The BBC's Burmese language service on Monday pulled a broadcasting deal with a popular Myanmar television channel after the latter reportedly objected to using the word "Rohingya" in reports.
Myanmar's government and most local media call Rohingya Muslims Bengalis, to portray them as illegal immigrants from Bangladesh despite many living in the country for generations.
The decision was taken at a time thousands of Rohingyas are being prosecuted in country's western Rakhine.
The BBC's Burmese language service said it is ending the deal due to "censorship".
The announcement is seen as a major blow to freedom of the press in Myanmar, where almost all media refuse to cover the state-sponsored genocide of Rohingya Muslims.
Since April 2014, BBC Burmese broadcast a daily news programme on MNTV with 3.7 million daily viewers.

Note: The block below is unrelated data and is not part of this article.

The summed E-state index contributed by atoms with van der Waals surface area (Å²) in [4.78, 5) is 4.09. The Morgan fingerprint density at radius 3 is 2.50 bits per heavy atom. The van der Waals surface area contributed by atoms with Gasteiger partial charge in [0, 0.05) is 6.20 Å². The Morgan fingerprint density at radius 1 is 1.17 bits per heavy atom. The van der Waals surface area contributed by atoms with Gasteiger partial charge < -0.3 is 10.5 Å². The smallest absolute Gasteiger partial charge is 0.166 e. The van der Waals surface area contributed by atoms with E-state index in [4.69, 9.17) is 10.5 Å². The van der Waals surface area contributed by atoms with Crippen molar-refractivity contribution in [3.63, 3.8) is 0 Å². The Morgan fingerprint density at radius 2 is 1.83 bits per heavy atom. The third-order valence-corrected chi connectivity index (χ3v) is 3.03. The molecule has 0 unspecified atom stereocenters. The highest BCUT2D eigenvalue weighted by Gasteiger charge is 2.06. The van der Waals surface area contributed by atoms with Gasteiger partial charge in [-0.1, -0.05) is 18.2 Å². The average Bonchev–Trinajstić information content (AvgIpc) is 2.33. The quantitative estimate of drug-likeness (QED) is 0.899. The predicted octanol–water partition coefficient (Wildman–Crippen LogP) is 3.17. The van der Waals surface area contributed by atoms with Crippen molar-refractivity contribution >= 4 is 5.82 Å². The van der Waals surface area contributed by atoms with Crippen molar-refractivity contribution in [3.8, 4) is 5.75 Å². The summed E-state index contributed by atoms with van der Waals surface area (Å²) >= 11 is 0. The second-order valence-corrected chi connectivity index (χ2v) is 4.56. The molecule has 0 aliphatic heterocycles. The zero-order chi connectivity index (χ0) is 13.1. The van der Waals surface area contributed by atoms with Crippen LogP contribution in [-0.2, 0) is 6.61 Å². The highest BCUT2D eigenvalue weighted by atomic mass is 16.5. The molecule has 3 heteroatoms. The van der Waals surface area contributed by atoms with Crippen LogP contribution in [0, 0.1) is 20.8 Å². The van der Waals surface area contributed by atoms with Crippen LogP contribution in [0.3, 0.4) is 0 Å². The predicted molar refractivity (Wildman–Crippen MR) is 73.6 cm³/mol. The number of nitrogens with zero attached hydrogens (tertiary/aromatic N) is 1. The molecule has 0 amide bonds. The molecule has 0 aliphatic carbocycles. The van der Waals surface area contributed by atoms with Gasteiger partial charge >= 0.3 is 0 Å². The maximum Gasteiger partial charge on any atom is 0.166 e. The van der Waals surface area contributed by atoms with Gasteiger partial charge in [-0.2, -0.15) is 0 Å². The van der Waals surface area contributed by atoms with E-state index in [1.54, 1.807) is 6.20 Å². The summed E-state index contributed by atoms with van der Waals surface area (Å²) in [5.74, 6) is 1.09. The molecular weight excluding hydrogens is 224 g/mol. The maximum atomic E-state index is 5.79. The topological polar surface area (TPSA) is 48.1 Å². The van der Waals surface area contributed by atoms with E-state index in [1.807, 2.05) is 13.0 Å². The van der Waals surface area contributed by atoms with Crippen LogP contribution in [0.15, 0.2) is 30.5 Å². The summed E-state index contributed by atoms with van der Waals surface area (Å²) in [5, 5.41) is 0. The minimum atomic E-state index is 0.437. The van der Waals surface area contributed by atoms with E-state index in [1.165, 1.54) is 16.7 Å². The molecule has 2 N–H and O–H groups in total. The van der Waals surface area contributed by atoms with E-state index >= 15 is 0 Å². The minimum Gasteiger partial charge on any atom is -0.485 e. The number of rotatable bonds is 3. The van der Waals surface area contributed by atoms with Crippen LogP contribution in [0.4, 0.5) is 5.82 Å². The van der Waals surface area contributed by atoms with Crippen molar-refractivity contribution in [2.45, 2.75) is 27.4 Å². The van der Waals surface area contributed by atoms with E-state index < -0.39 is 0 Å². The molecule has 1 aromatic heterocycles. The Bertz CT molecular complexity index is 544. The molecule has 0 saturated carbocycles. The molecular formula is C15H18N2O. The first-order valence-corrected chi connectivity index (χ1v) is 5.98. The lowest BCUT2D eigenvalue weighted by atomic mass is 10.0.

"The BBC cannot accept interference or censorship of BBC programs by joint-venture TV broadcasters as that violates the trust between the BBC and its audience," a report the BBC's Burmese website said.
The BBC statement did not detail what content was censored and MNTV did not respond to requests for comment.
As the deadly violence against Rohingya Muslims continues, at least 87,000 migrants from the country have arrived in Bangladesh last week.
A UN official said that 81,000 migrants were currently lodged in makeshift shelters and the remaining 6,000 settled with relatives in the permanent refugee camps in Cox's Bazar district.
The official also said that many of them reached the neighbouring country with gunshot wounds and grave injuries.
Reports of massacres and the systematic torching of villages by security forces -- as well as by militants -- have further amplified tensions, raising fears that communal violence in Rakhine is spinning out of control.